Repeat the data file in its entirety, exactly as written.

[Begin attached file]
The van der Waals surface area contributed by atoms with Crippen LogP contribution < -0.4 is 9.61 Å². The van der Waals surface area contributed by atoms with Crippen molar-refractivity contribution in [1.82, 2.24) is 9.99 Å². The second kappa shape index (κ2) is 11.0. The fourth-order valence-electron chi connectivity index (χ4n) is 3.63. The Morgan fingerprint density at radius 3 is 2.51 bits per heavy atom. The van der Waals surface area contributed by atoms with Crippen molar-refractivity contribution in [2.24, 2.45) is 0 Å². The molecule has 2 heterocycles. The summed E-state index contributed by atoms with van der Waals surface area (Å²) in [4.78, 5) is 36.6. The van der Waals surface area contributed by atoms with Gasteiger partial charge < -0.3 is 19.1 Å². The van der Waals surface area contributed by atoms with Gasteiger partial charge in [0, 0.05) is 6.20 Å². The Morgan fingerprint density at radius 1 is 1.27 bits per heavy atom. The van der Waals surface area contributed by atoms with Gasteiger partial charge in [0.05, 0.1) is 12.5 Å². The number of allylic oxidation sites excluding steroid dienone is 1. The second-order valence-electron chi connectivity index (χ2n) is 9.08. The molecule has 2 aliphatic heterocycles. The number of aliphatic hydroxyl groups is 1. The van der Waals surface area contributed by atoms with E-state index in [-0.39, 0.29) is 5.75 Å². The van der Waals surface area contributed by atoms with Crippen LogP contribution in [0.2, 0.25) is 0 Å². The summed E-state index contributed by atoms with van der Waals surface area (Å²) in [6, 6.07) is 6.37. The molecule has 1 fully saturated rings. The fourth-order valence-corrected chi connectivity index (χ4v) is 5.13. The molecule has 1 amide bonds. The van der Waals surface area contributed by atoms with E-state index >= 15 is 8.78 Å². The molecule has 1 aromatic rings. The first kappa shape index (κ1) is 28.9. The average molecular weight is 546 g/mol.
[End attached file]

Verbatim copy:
The van der Waals surface area contributed by atoms with Crippen LogP contribution < -0.4 is 9.61 Å². The van der Waals surface area contributed by atoms with Crippen molar-refractivity contribution in [1.82, 2.24) is 9.99 Å². The second kappa shape index (κ2) is 11.0. The fourth-order valence-electron chi connectivity index (χ4n) is 3.63. The Morgan fingerprint density at radius 3 is 2.51 bits per heavy atom. The van der Waals surface area contributed by atoms with Crippen molar-refractivity contribution in [2.24, 2.45) is 0 Å². The molecule has 2 heterocycles. The summed E-state index contributed by atoms with van der Waals surface area (Å²) in [4.78, 5) is 36.6. The van der Waals surface area contributed by atoms with Gasteiger partial charge < -0.3 is 19.1 Å². The van der Waals surface area contributed by atoms with Gasteiger partial charge in [0, 0.05) is 6.20 Å². The Morgan fingerprint density at radius 1 is 1.27 bits per heavy atom. The van der Waals surface area contributed by atoms with Gasteiger partial charge in [0.05, 0.1) is 12.5 Å². The number of allylic oxidation sites excluding steroid dienone is 1. The second-order valence-electron chi connectivity index (χ2n) is 9.08. The molecule has 2 aliphatic heterocycles. The number of aliphatic hydroxyl groups is 1. The van der Waals surface area contributed by atoms with E-state index in [-0.39, 0.29) is 5.75 Å². The van der Waals surface area contributed by atoms with Crippen LogP contribution in [0.2, 0.25) is 0 Å². The summed E-state index contributed by atoms with van der Waals surface area (Å²) in [6, 6.07) is 6.37. The molecule has 1 fully saturated rings. The fourth-order valence-corrected chi connectivity index (χ4v) is 5.13. The molecule has 1 amide bonds. The van der Waals surface area contributed by atoms with E-state index >= 15 is 8.78 Å². The molecule has 1 aromatic rings. The first kappa shape index (κ1) is 28.9. The average molecular weight is 546 g/mol.